Blue Jays Sizzle, Bisons Flounder
by Andrew Kulyk and Peter Farrell
Ten straight seasons out of the playoffs
Right about now, people in Toronto are over the moon with excitement about their Blue Jays. Since acquiring shortstop Troy Tulowitski and ace pitcher David Price, the team went 21-5 during the month of August. The team had at one time set the bar at qualifying for the playoffs and ending their 22 year post season drought, but now dream of an American League East pennant, a deep run into the postseason and a shot at a World Series title are now on many people’s minds.
The cost for all this success has come at the expense of their AAA affiliate the Buffalo Bisons, who had their playoff chances destroyed with two devastating roster moves right in the middle of the pennant chase.
On Monday August 17,the Bisons sat 4.5 games behind Scranton/Wilkes-Barre for the IL North title, and were also chasing three teams for the lone wild card slot, at 2.5 games back. The team was heading for Rochester and a three game set with the Red Wings, who were also in the playoff hunt.
The team got swept in Rochester.
Most of the damage was done by the major league call up of first baseman Matt Hague. Hague is leading the International League in hitting, on base percentage, and has 171 hits on the season. In a roster that is challenged in terms of the presence of game changing power hitters, Hague is the kind of player who could turn a game around with one swing of the bat.
Undoubtedly, the Blue Jays called Hague to the big league team to offer another pinch hit bat since they were on their way for a set in Philadelphia, and playing under National League rules with no designated hitter.
So how did Hague perform during his less than two week stint with the Blue Jays? One pinch hit at bat. At Anaheim. A ground out. And then he was optioned back to Buffalo.
The dean of Buffalo’s pitching rotation, 39 year old Randy Wolf, had an even more puzzling departure. With a record of 9-2 and a 2.58 ERA, Wolf had appeared in 23 games with the Bisons, and was their top performer on a rotation of players who struggled to find wins. Wolf was more than just a guy who could gobble up innings; he was a team leader who inspired and motivated the younger players on the roster. Clearly, he was deserving of another big league chance.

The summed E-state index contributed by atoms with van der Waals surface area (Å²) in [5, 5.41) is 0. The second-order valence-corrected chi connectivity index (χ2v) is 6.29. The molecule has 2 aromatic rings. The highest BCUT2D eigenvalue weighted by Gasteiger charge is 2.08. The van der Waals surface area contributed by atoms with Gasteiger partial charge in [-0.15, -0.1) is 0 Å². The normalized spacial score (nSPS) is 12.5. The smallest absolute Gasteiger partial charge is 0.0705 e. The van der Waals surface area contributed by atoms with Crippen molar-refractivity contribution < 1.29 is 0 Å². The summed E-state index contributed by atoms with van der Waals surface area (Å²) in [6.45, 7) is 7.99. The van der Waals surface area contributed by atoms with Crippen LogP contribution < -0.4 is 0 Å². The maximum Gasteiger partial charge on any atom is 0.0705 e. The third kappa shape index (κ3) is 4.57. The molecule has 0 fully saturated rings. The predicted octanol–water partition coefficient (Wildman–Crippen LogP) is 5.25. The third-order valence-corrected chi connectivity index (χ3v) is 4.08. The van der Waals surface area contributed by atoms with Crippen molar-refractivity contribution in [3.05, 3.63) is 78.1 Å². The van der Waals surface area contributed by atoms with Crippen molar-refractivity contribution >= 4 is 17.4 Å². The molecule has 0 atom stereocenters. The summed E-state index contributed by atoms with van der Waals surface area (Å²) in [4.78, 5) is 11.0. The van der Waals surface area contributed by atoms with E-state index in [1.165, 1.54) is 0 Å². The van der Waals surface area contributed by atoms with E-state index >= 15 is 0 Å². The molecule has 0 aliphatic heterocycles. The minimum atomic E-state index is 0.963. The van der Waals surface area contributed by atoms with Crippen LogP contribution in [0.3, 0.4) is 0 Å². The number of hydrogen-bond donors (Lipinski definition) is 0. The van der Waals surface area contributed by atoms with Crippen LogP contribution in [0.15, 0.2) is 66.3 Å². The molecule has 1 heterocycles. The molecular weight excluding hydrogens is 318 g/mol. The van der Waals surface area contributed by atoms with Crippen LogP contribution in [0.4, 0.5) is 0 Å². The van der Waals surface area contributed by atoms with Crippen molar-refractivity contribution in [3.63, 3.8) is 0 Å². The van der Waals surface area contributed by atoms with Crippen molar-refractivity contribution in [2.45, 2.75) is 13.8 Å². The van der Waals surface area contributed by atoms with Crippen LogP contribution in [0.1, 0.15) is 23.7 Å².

He got it, and at the worst possible time. The Detroit Tigers, who had acquired another Bison, Daniel Norris, in the David Price trade, had to shelve Norris due to injury. They needed another starter, so they called Toronto. Blue Jays General Manager Alex Anthopoulos handed over Wolf to the Tigers—“for cash considerations.” And just like that Bisons manager Gary Allenson was left scrambling up and down his roster to plug holes and keep the team in contention.
So what did the Bisons do since that fateful week which began in Rochester?
They finished the month 3-11, and were mathematically eliminated from the playoff chase and postseason contention. The team will finish around the .500 mark next Monday, a far cry from a month ago, when the clubhouse was heating up towards a possible fantastic finish.
The Bisons are now ten years and counting since their last playoff appearance, and eleven since winning the Governors Cup in 2004. Three years with Cleveland, Four with the New York Mets, and now three with the Toronto Blue Jays. With Norfolk heading to the postseason this year, the Bisons have the dubious distinction of having the longest postseason drought in the International League.
Most galling is that Buffalo has been shut out 19 times this season. “I guess we did it in perfect fashion didn’t we?” groused Allenson after this Sunday’s shutout which officially knocked them out of the playoff hunt. “But this game didn’t aggravate me like some other ones do.”
The bright spot this season has been the play of Matt Hague, who was named this week as the International League most valuable player, becoming the ninth player in Bisons history to earn such a distinction. “It’s the best award I’ve won in the minor leagues. It shows the dedication I’ve had this season. When I accomplish something like that it feels great and I’m really honored.”
Hague cant pinpoint what went wrong with the Bisons fortunes this season. “I would say that we have a good team. We had postseason on our minds. We had some injuries. We had good pitching and we couldn’t hit. Then good hitting without pitching support. Its just one of those things. You hate to say bad luck. But things just didn’t click. It’s one of those weird things in baseball that happens.”
The Bisons kick off the 2016 season on Thursday, April 14, 2016 at Coca Cola Field, the 29th season of baseball downtown.blog comments powered by Disqus
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